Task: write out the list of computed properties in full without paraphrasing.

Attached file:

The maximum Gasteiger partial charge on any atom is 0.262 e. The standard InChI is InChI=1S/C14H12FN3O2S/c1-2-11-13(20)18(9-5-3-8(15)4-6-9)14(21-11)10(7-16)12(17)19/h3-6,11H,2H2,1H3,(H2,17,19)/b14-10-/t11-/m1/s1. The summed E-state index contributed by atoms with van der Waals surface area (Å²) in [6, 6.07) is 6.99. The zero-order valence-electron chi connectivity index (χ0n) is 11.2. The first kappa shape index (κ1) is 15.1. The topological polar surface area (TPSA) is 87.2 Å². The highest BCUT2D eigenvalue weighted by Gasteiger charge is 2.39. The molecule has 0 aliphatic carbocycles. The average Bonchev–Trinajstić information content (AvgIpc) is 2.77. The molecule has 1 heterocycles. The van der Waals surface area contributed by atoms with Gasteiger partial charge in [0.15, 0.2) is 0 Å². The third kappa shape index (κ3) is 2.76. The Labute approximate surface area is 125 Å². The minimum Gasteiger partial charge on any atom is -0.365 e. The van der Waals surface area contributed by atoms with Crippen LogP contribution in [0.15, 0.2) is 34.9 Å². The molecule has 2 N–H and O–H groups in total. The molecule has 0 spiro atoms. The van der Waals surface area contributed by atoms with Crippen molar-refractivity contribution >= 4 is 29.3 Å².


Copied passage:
The maximum Gasteiger partial charge on any atom is 0.262 e. The standard InChI is InChI=1S/C14H12FN3O2S/c1-2-11-13(20)18(9-5-3-8(15)4-6-9)14(21-11)10(7-16)12(17)19/h3-6,11H,2H2,1H3,(H2,17,19)/b14-10-/t11-/m1/s1. The summed E-state index contributed by atoms with van der Waals surface area (Å²) in [6, 6.07) is 6.99. The zero-order valence-electron chi connectivity index (χ0n) is 11.2. The first kappa shape index (κ1) is 15.1. The topological polar surface area (TPSA) is 87.2 Å². The highest BCUT2D eigenvalue weighted by Gasteiger charge is 2.39. The molecule has 0 aliphatic carbocycles. The average Bonchev–Trinajstić information content (AvgIpc) is 2.77. The molecule has 1 heterocycles. The van der Waals surface area contributed by atoms with Gasteiger partial charge in [0.15, 0.2) is 0 Å². The third kappa shape index (κ3) is 2.76. The Labute approximate surface area is 125 Å². The minimum Gasteiger partial charge on any atom is -0.365 e. The van der Waals surface area contributed by atoms with Crippen LogP contribution in [0.15, 0.2) is 34.9 Å². The molecule has 2 N–H and O–H groups in total. The molecule has 0 spiro atoms. The van der Waals surface area contributed by atoms with Crippen molar-refractivity contribution >= 4 is 29.3 Å².